VANCOUVER, Wash. (KOIN) — Clayton Jones wanted nothing more than to be a crimefighter. In late March, the 4-year-old became the newest member of the Vancouver Police Department.
Clayton was diagnosed with an aggressive brain tumor in November 2017. He connected with the police department through the Make-A-Wish Foundation in December — which led to his being sworn in as an officer.
His medical treatment didn’t work. For the last month his family stayed at his side at Community Home Health and Hospice in the Salmon Creek area. His parents, Taylor and Ryan Jones, said everyone there was wonderful.
Clayton died July 5. Two nights before that, though, his parents accidentally left their car window rolled down in the parking lot. Thieves took everything from their glovebox, including their 1-year-old daughter’s newborn footprints.
“It was my fault for leaving stuff in the car, but her, like, newborn footprints were still in the glove box,” Taylor Jones said. “It’s like, what are you going to do with that? You know, now I don’t have them but someone does.”
The footprints of baby Pyperann were on a pink card that they got at the hospital. They doubt they’ll ever get that card back — but it would mean a lot if somehow that happened.
Beyond Pyperann’s footprints, the thieves got their car’s paperwork, a few bills and $15.
Taylor said she hopes the thieves were just teenagers “that thought there were going to get a good hit and they didn’t. They probably just got a couple of my bills, even. They didn’t get anything good for them but they definitely got peace of mind from me.”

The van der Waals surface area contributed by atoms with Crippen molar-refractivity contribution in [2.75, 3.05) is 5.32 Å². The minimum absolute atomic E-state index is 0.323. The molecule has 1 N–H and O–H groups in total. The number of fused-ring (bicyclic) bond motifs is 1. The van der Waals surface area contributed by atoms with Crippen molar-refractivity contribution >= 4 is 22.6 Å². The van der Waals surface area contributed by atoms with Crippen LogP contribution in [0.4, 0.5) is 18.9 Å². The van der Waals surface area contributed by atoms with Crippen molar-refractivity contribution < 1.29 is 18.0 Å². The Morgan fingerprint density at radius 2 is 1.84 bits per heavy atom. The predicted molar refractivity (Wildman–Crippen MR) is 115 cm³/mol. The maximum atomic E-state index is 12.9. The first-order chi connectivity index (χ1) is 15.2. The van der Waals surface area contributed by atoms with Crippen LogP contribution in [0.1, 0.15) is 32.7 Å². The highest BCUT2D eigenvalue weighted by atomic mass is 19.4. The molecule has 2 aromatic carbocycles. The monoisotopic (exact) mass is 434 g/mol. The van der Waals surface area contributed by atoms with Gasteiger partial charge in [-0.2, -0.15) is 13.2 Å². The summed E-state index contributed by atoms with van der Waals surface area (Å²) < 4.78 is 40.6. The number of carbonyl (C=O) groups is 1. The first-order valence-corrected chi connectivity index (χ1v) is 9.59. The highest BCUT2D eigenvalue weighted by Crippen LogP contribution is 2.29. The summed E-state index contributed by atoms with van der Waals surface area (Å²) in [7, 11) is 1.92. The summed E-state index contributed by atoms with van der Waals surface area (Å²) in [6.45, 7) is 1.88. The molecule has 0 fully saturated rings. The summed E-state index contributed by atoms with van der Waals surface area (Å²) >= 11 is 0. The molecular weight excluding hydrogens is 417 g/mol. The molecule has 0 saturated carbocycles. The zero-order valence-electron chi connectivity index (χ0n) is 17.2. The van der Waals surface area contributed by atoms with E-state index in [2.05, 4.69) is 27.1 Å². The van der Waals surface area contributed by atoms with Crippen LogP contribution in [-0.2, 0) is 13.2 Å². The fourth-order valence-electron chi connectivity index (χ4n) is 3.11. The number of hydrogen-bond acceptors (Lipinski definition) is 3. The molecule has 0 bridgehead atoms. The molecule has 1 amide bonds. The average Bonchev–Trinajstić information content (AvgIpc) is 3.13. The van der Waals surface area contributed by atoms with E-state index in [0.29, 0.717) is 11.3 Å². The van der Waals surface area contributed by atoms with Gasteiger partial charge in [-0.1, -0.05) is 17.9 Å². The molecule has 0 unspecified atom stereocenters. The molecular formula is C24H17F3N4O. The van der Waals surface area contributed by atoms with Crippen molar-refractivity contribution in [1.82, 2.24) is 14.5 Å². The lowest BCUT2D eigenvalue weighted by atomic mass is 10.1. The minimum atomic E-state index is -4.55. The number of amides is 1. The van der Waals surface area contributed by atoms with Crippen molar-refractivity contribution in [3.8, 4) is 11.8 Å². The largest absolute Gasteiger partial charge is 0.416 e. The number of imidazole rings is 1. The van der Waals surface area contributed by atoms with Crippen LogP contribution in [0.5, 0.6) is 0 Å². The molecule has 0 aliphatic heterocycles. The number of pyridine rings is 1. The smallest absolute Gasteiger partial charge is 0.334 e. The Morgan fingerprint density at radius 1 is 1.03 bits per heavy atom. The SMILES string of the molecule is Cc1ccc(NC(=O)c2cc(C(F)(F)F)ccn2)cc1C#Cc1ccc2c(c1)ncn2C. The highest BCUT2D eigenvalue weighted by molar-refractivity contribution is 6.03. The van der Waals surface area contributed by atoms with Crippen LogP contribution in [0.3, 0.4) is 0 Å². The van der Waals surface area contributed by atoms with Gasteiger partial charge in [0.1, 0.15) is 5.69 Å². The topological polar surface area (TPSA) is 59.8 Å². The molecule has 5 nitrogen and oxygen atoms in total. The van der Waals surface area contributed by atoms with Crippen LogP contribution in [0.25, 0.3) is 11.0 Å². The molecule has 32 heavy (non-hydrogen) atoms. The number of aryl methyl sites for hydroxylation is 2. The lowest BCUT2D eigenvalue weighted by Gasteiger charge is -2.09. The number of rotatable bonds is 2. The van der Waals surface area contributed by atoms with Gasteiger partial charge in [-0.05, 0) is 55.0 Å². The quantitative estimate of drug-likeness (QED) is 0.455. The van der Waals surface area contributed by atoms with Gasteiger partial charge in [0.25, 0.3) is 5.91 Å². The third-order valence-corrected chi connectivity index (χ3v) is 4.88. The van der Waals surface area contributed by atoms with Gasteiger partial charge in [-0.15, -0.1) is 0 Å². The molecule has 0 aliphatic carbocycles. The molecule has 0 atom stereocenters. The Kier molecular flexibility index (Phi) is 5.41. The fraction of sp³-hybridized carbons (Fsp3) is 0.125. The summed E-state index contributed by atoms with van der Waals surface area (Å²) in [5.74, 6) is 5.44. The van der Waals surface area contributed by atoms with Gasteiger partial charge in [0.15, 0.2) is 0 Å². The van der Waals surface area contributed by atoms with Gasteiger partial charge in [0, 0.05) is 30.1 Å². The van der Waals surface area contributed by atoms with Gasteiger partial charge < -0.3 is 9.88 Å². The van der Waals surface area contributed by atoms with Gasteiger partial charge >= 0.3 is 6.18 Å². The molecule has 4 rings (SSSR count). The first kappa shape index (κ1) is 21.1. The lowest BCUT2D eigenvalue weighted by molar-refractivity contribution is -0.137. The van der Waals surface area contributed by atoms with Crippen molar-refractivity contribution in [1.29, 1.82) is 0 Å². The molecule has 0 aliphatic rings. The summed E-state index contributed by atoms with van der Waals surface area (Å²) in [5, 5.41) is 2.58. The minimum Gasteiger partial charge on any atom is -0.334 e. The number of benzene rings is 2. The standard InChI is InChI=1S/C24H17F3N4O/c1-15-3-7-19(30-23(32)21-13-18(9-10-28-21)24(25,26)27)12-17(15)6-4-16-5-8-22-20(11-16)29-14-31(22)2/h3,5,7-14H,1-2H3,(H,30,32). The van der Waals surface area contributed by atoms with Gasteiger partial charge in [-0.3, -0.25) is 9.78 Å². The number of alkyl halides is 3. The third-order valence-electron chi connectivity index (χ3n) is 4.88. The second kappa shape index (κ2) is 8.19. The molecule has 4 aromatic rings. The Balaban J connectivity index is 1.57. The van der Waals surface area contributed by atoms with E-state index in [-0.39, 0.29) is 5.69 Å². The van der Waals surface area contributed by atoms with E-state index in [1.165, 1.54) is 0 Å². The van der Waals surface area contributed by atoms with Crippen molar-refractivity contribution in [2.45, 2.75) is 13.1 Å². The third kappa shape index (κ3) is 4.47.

‘I love my brother’
Clayton was friendly, outgoing and loved by everyone who met him. His family said cancer didn’t win — Clayton did, because he was so beloved.
“I learned everything from him, just, like, how to appreciate life more and that you really don’t know how much time you have,” his mom told KOIN 6 News. “That even through, like, bad situations you can find good and you can get through it.”
When he was sworn in as a police officer there was “pure joy” on his face, she said.
“They swore him in as an actual police officer, which was great because he had a really good job,” she said. “They just had so many people come and show support for us and him, and everytime he’d see them anywhere he’d say, ‘Those are my cops.’ It was great.”
When he was diagnosed with a brain tumor in November 2017, doctors told the family Clayton likely wouldn’t beat it.
“But we had to try,” she said.
He underwent surgeries, radiation, chemotherapy, but nothing really worked.
The last 6 weeks of his life, Clayton stayed at Community Home Health and Hospice and his mom stayed with him.
Everyone there was “great. All the nurses there, you have to be a special kind of person to work there.”
Shortly before he died, Clayton sat in his dad’s lap and “drove” the car around the parking lot.
“He had a good time that day. That’s like what we did. We tried to make each day as best as we could until we couldn’t anymore.”
Clayton has 4 siblings, including his 9-year-old brother Milez, who is deaf. While KOIN 6 News visited the Jones family, Milez used sign language for a message.
“He just wanted to say ‘I love my brother. I miss him, too.'”
Taylor Jones takes comfort in one thing: “Just knowing he doesn’t hurt anymore.”